Disorders of Lipid Metabolism and Addressing Health Disparities: American Dietetic Association Publishes Practice Guidelines
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CHICAGO – Disorders of lipid metabolism – such as elevated cholesterol or triglyceride levels, metabolic syndrome and hypertension – are known risk factors for serious conditions like coronary heart disease and stroke. Medical nutrition therapy provided by registered dietitians can help people with disorders of lipid metabolism – or DLM – to manage their conditions and improve their health.
The American Dietetic Association’s Evidence Analysis Library has published an updated practice guideline for registered dietitians working with people who have DLM. It states in part that “disorders of lipid metabolism are recognized risk factors for atherosclerotic diseases, including coronary heart disease.” The relationship of (total cholesterol) and (low-density lipoprotein cholesterol) subsequent to (coronary heart disease) events has been well documented in several major observational and clinical studies. An increasing body of evidence links dyslipidemias to the occurrence of stroke.”
The objective of the practice guideline “is to provide medical nutrition therapy guideline recommendations that support improvement in lipid levels and risk factor management of cardiovascular disease … The focus of this guideline is on the treatment of lipid metabolism disorders – that is, patients with elevated low-density lipoprotein cholesterol, total cholesterol or triglyceride levels and low high-density lipoprotein cholesterol levels, as well as coronary health issues such as metabolic syndrome and hypertension.”
ADA’s guidelines support the use of evidence-based practice by RDs to improve the quality of care they provide to clients and patients. Guidelines are developed by expert work groups that include experienced practitioners and researchers and are reviewed by multidisciplinary teams consisting of health professionals such as RDs, physicians, pharmacists and registered nurses. Since 2005, ADA has published guidelines on chronic kidney disease, HIV, adult weight management; celiac disease; chronic obstructive pulmonary disease; critical illness; diabetes (types 1 and 2); gestational diabetes mellitus; heart failure; hypertension; oncology; pediatric weight management; spinal cord injury; and unintended weight loss for older adults.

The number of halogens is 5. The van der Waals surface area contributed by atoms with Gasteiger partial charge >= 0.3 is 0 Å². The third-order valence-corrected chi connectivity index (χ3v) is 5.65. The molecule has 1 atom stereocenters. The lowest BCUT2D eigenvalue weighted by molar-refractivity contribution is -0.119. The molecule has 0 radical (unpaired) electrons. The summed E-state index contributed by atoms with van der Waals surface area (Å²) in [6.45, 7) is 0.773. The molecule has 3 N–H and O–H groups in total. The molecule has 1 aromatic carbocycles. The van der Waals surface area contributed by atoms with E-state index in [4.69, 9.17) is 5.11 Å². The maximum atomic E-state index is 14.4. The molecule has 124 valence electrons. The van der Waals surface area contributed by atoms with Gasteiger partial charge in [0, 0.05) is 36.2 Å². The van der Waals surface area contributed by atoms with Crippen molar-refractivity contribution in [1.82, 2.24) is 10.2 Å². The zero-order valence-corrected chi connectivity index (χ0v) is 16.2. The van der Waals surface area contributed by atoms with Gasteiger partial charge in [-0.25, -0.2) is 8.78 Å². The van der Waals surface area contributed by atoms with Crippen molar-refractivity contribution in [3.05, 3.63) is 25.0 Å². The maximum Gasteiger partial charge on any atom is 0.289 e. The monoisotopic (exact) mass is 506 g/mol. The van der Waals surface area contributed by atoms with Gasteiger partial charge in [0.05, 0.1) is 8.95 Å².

ADA’s Evidence Analysis Library has also published a Health Disparities Evidence-Based Nutrition Project for registered dietitians. Eliminating health disparities is a priority of ADA’s, as noted in the Association’s practice paper on the topic. The Health Disparities Evidence-Based Nutrition Project gives practitioners specific science-based information related to working with individuals with health disparities. It covers topics ranging from cross-cultural communication and effectiveness of nutrition intervention and assessment to food security and availability and access to health care.
Recommendations in ADA’s guidelines, as well as grades assigned to the strength of the scientific evidence used in supporting the recommendations, should not be interpreted as endorsements by the American Dietetic Association of any brand-name product or service. Consumers who want to know more about nutrition and health are encouraged to consult with a registered dietitian in their area. Details on republishing information contained in ADA’s guidelines are available on the Evidence Analysis Library website.
The American Dietetic Association is the world’s largest organization of food and nutrition professionals. ADA is committed to improving the nation’s health and advancing the profession of dietetics through research, education and advocacy. Visit the American Dietetic Association at www.eatright.org.